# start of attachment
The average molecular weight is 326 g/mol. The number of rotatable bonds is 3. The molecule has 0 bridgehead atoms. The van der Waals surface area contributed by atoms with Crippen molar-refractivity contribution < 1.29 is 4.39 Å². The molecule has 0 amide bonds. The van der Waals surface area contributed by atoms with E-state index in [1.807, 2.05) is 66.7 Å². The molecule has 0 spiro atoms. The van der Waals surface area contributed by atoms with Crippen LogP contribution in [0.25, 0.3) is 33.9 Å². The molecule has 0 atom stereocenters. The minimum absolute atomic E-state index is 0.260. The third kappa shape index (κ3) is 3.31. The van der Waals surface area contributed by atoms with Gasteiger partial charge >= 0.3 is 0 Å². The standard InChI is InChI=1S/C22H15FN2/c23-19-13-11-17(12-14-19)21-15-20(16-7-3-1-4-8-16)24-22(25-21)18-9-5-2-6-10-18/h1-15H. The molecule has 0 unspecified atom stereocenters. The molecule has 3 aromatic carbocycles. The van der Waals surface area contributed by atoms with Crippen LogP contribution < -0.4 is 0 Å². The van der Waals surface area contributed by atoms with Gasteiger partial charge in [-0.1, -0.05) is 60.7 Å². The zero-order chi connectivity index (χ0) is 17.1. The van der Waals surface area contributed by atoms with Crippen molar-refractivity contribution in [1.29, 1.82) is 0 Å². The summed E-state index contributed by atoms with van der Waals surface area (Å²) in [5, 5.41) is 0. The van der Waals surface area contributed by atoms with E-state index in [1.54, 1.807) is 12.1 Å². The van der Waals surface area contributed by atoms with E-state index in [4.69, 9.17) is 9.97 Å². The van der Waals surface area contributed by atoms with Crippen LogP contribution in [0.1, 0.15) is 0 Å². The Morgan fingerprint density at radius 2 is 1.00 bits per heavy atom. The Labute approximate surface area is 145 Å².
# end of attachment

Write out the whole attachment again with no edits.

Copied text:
The average molecular weight is 326 g/mol. The number of rotatable bonds is 3. The molecule has 0 bridgehead atoms. The van der Waals surface area contributed by atoms with Crippen molar-refractivity contribution < 1.29 is 4.39 Å². The molecule has 0 amide bonds. The van der Waals surface area contributed by atoms with E-state index in [1.807, 2.05) is 66.7 Å². The molecule has 0 spiro atoms. The van der Waals surface area contributed by atoms with Crippen LogP contribution in [0.25, 0.3) is 33.9 Å². The molecule has 0 atom stereocenters. The minimum absolute atomic E-state index is 0.260. The third kappa shape index (κ3) is 3.31. The van der Waals surface area contributed by atoms with Gasteiger partial charge >= 0.3 is 0 Å². The standard InChI is InChI=1S/C22H15FN2/c23-19-13-11-17(12-14-19)21-15-20(16-7-3-1-4-8-16)24-22(25-21)18-9-5-2-6-10-18/h1-15H. The molecule has 0 unspecified atom stereocenters. The molecule has 3 aromatic carbocycles. The van der Waals surface area contributed by atoms with Crippen LogP contribution < -0.4 is 0 Å². The van der Waals surface area contributed by atoms with Gasteiger partial charge in [-0.1, -0.05) is 60.7 Å². The zero-order chi connectivity index (χ0) is 17.1. The van der Waals surface area contributed by atoms with Crippen molar-refractivity contribution in [1.29, 1.82) is 0 Å². The summed E-state index contributed by atoms with van der Waals surface area (Å²) in [5, 5.41) is 0. The van der Waals surface area contributed by atoms with E-state index in [1.54, 1.807) is 12.1 Å². The van der Waals surface area contributed by atoms with E-state index in [4.69, 9.17) is 9.97 Å². The van der Waals surface area contributed by atoms with Crippen LogP contribution in [0.1, 0.15) is 0 Å². The Morgan fingerprint density at radius 2 is 1.00 bits per heavy atom. The Labute approximate surface area is 145 Å².